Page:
3 Ideal Dividend Stocks for Your Retirement Portfolio

Given their stable cash flows, solid track record of dividend payments, and healthy yields, these three Canadian stocks are ideal for your retirement portfolio.

retirees and finances

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With no paycheques, retirees must find a secondary source of income to meet their needs. Meanwhile, investing in dividend stocks with a solid track record and strong balance sheets is an excellent means to earn a passive income. These stocks are less volatile due to their regular payouts and eliminate the need to sell shares to generate cash flows. Instead of worrying about price movements, retirees can enjoy a reliable and stable income. So, if you are looking for low-volatility dividend stocks to invest in, here are my three top picks.

Algonquin Power & Utilities

Supported by its low-risk utility assets and regulated renewable power-generating facilities, Algonquin Power & Utilities (TSX:AQN)(NYSE:AQN) has been raising its dividend for the last 12 years at a CAGR (compounded annual growth rate) of over 10%. With a quarterly dividend of US$0.1808/share, its yield for the next 12 months stands at a healthy 5%.

It owns and operates a portfolio of 43 renewable power-producing facilities with a combined capacity of 2.5 gigawatts. The company sells 82% of the power produced from these facilities from long-term PPA (power-purchase agreements), shielding its financials from price and volume fluctuations and delivering stable cash flows.

Meanwhile, Algonquin Power & Utilities plans to expand its asset base and make strategic acquisitions to drive growth. So, it expects to invest around US$12.4 billion over the next five years, expanding its rate base at a CAGR of 14.6%. Amid these investments, the company’s adjusted EPS could grow at a CAGR of 7-9%, thus allowing it to maintain its dividend growth.

Bank of Nova Scotia

Another Canadian stock with a solid record of paying dividends is Bank of Nova Scotia (TSX:BNS)(NYSE:BNS). It has been paying dividends uninterrupted since 1833. Given its exposure to high-growth markets, the company’s long-term growth potential looks healthy. Its diversified operations with multiple business segments deliver stable and reliable cash slows, allowing it to pay a dividend at a healthier rate. With a quarterly dividend of $1.03/share, the company’s yield for the next 12 months stands at 5%.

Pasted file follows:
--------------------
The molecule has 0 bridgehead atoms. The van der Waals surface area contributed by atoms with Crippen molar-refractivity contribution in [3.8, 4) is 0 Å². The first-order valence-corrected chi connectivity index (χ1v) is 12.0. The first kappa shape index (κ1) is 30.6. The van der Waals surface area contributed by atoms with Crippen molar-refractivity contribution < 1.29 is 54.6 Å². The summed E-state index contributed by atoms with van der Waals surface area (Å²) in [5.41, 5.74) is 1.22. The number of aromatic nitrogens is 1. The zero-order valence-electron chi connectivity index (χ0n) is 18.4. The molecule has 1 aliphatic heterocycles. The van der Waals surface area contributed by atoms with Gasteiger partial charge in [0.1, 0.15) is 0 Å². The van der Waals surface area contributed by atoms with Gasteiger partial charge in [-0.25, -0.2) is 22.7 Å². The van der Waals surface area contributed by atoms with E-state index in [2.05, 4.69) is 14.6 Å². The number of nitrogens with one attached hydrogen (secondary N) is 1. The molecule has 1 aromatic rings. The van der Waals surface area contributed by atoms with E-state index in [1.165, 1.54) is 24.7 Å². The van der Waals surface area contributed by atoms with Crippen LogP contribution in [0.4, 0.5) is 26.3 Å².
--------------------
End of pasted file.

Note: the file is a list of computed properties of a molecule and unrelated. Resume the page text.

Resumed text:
Central banks worldwide have raised their benchmark interest rates amid the inflationary environment. Higher interest rates could broaden the spread between the deposit and lending rates, thus expanding the company’s margins. Credit growth and falling provisions for bad loans could drive its growth in the coming quarters.

Despite its healthy growth prospects and high dividend yield, Bank of Nova Scotia trades at an attractive NTM (next-12 month) price-to-earnings multiple of 9.6, making it an attractive buy.

Fortis

Fortis (TSX:FTS)(NYSE:FTS) is a utility company that meets the electricity and natural gas requirements of 3.4 million customers across North America. With 99% of its assets operating on long-term contracts, it generates stable cash flows even during a challenging environment, thus making its payout safe. Notably, the company has raised its dividend for the last 48 consecutive years, with its yield for the next 12 months standing at 3.56%. Its average annual total shareholder return for the previous 20 years stands at 13%, which is encouraging.

Meanwhile, Fortis is progressing with its $20 billion capital investment program, which could grow its low-risk rate base at a CAGR of around 6% through 2026. The rate base growth could drive its cash flows in the coming years. Amid these growth prospects, the company’s management expects to raise its dividend at a CAGR of 6% through 2025. So, considering all these factors, I believe Fortis is an excellent addition to your retirement portfolio. 

This article represents the opinion of the writer, who may disagree with the “official” recommendation position of a Motley Fool premium service or advisor. We’re Motley! Questioning an investing thesis — even one of our own — helps us all think critically about investing and make decisions that help us become smarter, happier, and richer, so we sometimes publish articles that may not be in line with recommendations, rankings or other content.

The Motley Fool recommends BANK OF NOVA SCOTIA and FORTIS INC. Fool contributor Rajiv Nanjapla has no position in any of the stocks mentioned.

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